Tuesday, January 27, 2009

Faithful Students

I generally love atheists but I don't think they should go about making a big statement about their beliefs. The "There's Probably No God" ads on London buses are cute but I don't think they are necessary.

However I do admire how the statement is worded: the word "probably" shows that these people do admit a certain amount of doubt in their belief. If one day science proves that God does exist, I trust that they will reluctantly discard their own atheist dogma. Or will they?

These days, we are witnessing a sort of "revenge" from the atheists, with authors like Richard Dawkins and Christopher Hitchens as their celebrity evangelists. Bill Maher's movie Religulous, is a wonderfully humorous jibe at religion. I love it, but let's not take it too far. Atheists and agnostics should be accorded the same respect as God-fearing people in society. But let's not over-react lest we make the same mistakes that many religion made throughout the ages--imposing your views on others.

I'm certanly not an atheist but I don't mind being labelled an agnostics. The definition of agnosticism is actually pretty wide (there are agnostic theists too--people who believe that God/gods do exist but accepts the fact that their existence can't be proven, or unknowable).

One thing's for sure: I'm awfully interested in spirituality and religions. I've spent a greater part of my reading life in the study of these subjects. If labels are necessary at all, I'd rather call myself a student of religions.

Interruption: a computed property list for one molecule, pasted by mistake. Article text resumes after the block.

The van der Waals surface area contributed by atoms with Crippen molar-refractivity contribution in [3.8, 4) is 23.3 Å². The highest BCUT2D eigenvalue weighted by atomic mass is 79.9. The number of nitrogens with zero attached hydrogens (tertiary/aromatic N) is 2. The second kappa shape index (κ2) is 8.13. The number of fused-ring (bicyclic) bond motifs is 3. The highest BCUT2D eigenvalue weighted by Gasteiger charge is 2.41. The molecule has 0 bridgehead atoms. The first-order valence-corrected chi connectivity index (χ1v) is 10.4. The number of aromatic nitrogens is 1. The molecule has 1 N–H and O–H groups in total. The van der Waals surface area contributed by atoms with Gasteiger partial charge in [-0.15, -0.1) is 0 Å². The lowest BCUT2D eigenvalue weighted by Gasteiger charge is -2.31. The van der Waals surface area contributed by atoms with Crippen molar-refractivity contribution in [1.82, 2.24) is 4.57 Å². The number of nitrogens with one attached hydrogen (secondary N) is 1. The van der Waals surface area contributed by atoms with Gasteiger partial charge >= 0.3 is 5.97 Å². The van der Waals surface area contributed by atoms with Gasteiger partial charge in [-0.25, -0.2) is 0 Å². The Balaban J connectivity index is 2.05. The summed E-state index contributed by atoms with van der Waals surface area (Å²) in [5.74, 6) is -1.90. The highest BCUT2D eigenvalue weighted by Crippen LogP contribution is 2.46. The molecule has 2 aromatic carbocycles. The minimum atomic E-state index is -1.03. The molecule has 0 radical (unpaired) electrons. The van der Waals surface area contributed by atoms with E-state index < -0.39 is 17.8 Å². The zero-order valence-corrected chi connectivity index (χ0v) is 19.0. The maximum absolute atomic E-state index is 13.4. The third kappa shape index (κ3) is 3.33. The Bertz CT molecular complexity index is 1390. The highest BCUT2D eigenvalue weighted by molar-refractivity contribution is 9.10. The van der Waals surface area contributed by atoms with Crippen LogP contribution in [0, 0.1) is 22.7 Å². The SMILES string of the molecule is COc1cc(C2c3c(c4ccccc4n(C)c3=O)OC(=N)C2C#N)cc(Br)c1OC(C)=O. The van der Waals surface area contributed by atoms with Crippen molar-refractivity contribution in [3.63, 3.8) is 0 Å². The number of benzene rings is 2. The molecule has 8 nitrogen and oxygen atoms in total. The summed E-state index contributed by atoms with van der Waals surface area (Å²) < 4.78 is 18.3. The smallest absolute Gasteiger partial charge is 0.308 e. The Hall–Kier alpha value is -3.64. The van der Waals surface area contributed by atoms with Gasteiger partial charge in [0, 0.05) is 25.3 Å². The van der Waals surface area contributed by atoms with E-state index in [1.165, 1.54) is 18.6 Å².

Some atheists, like their fanatical counterparts, are prone to dogmatism too. Once we treat these things too seriously, we are prone to becoming "sensitive" and would find ourselves easily "offended" or "confused" by remarks or views that are not in line with our beliefs.

For some reason, we humans find a certain comfort in certainty; we need ideological foundations to give meaning to our behaviour and actions. We feel good when we have a cause to fight for. We feel secure when we belong to a particular group or tribe. That is human nature, a behavioural quirk that is hardwired in our genes. Religious dogmas and fanatical ideological beliefs (such as communism and atheism) fulfils this need.

If we understand this well, we'll know how to handle these natural instincts responsibly. Every idea or belief is worthy of our examination, in the spirit of science and free enquiry. So let's all call ourselves students. A faithful student constantly seeks knowledge and recognizes that he or she still has much to learn. And if God does exist, I'm sure He's a good teacher. And if God doesn't exist, well, let's try and learn from Nature instead.

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